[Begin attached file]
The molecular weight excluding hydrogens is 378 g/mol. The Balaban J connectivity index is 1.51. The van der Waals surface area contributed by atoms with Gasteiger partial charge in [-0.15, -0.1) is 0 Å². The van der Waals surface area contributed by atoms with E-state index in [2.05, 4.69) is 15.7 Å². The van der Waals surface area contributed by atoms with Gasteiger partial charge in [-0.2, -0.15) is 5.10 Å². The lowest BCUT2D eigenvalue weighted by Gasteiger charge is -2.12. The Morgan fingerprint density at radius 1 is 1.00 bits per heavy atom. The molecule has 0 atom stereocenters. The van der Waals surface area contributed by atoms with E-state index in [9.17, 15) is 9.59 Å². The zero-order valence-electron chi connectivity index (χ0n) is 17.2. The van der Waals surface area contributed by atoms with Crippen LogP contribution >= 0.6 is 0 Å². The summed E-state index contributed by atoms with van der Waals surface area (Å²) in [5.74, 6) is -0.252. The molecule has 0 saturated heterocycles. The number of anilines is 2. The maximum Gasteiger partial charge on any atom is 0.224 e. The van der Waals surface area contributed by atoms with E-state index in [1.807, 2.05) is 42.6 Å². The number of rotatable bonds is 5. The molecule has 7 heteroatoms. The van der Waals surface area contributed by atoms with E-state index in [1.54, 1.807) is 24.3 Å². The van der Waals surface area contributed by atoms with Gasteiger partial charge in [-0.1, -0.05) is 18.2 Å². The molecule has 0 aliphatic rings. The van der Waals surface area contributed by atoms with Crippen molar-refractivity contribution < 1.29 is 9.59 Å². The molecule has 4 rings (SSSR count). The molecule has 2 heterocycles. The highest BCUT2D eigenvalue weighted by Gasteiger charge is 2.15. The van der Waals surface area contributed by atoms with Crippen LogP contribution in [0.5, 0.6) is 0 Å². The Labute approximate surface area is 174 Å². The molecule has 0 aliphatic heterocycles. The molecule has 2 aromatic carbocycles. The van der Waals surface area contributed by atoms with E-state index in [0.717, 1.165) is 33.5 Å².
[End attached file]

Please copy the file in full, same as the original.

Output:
The molecular weight excluding hydrogens is 378 g/mol. The Balaban J connectivity index is 1.51. The van der Waals surface area contributed by atoms with Gasteiger partial charge in [-0.15, -0.1) is 0 Å². The van der Waals surface area contributed by atoms with E-state index in [2.05, 4.69) is 15.7 Å². The van der Waals surface area contributed by atoms with Gasteiger partial charge in [-0.2, -0.15) is 5.10 Å². The lowest BCUT2D eigenvalue weighted by Gasteiger charge is -2.12. The Morgan fingerprint density at radius 1 is 1.00 bits per heavy atom. The molecule has 0 atom stereocenters. The van der Waals surface area contributed by atoms with E-state index in [9.17, 15) is 9.59 Å². The zero-order valence-electron chi connectivity index (χ0n) is 17.2. The van der Waals surface area contributed by atoms with Crippen LogP contribution >= 0.6 is 0 Å². The summed E-state index contributed by atoms with van der Waals surface area (Å²) in [5.74, 6) is -0.252. The molecule has 0 saturated heterocycles. The number of anilines is 2. The maximum Gasteiger partial charge on any atom is 0.224 e. The van der Waals surface area contributed by atoms with E-state index in [1.807, 2.05) is 42.6 Å². The number of rotatable bonds is 5. The molecule has 7 heteroatoms. The van der Waals surface area contributed by atoms with E-state index in [1.54, 1.807) is 24.3 Å². The van der Waals surface area contributed by atoms with Gasteiger partial charge in [-0.1, -0.05) is 18.2 Å². The molecule has 0 aliphatic rings. The van der Waals surface area contributed by atoms with Crippen molar-refractivity contribution < 1.29 is 9.59 Å². The molecule has 4 rings (SSSR count). The molecule has 2 heterocycles. The highest BCUT2D eigenvalue weighted by Gasteiger charge is 2.15. The van der Waals surface area contributed by atoms with Crippen LogP contribution in [0.5, 0.6) is 0 Å². The Labute approximate surface area is 174 Å². The molecule has 0 aliphatic heterocycles. The molecule has 2 aromatic carbocycles. The van der Waals surface area contributed by atoms with E-state index in [0.717, 1.165) is 33.5 Å².